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LCSC Native American Student Excels
One of LCSC’s Native American students has made a name for
himself. Andre Picard, a senior in Business Communications, has been
selected from thousands of young people to be one of five inductees into the
Northwest Indian Youth Conference’s (NIYC) brand new Hall of Fame. It is his
long-time involvement in organizations dedicated to improving opportunity
for Indian youth that has earned him this much-deserved honor.
Andre is currently a board member of the American Indian Business Leaders
Student Ambassador Program. The nationwide program, which is sponsored by
such prestigious companies as AT&T and Ford Motor Company, promotes business
to young Native Americans as a way for them to achieve their goals in adult
As a board member, he has helped get funding for and put on
the annual youth conferences. Further, he has been attending the conferences
himself since he was in the 8th grade and he served one year as President in
Lapwai High School’s Indian Club.
The induction ceremony recently took place in Billings, Montana, at the 27th
Annual NIYC. This year’s conference’s provacative theme was ”Cultural
Intregity in Education: Our Path to Intellectual Sovereignty.” Andre’s
acceptance speech there drew a standing ovation and even tears from the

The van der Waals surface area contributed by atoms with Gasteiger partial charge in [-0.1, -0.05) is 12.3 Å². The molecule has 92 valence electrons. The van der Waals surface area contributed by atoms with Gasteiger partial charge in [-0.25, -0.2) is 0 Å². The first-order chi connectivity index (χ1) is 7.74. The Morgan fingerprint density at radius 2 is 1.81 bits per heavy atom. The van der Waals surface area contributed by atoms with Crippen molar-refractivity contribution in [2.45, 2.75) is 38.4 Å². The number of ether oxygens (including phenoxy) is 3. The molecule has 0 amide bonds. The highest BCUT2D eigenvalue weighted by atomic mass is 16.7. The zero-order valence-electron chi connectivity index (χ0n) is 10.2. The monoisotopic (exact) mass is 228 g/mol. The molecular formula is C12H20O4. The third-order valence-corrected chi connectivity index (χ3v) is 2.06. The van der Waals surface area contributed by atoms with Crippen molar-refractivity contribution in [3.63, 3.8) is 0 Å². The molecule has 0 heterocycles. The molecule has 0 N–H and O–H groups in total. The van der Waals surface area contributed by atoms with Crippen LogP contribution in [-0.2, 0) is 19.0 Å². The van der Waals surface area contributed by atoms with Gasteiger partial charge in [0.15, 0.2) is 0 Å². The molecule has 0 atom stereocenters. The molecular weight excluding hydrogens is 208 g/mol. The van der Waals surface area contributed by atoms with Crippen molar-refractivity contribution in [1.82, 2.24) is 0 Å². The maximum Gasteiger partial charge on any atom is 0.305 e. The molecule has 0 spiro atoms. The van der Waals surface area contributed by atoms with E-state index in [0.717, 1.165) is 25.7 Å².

audience of approximately 1400.
Andre’s college experience has included time at three institutions of higher
education: the University of Washington, University of Idaho and LCSC. Of
the three, he likes LCSC the best. He says, “Teachers here know you and care
about you. That makes the difference.” He gives special credit to Kathy
Wilcox, his communications professor, for the skills he used in preparing
and developing his acceptance speech.
What will the future be for this accomplished young man? First he has to
finish his senior project. It involves a feasibility study on operation of a
radio station on the Nez Perce reservation.
After graduation, which he hopes will happen after taking a class this
summer, the next step definitely will include business. He already operates
a small business that makes and sells traditional Native American items such
as drums and stick game sets. Also, he hopes to continue to market his
musical talents. He was one of two singers featured on the sound track from
the well-received movie, “Smoke Signals.”
He plans to remain on the local scene, advance economic development for the
tribe and one day become an elected Nez Perce tribal leader.
Andre is the son of Cassandra Kipp and Andre Picard, Sr. His stepfather is
Robert Kipp. Andre and the Kipps live in Lapwai, where his mother is
Economic Development Planner for the Nez Perce Tribe. Congratulations to
Andre and his proud parents!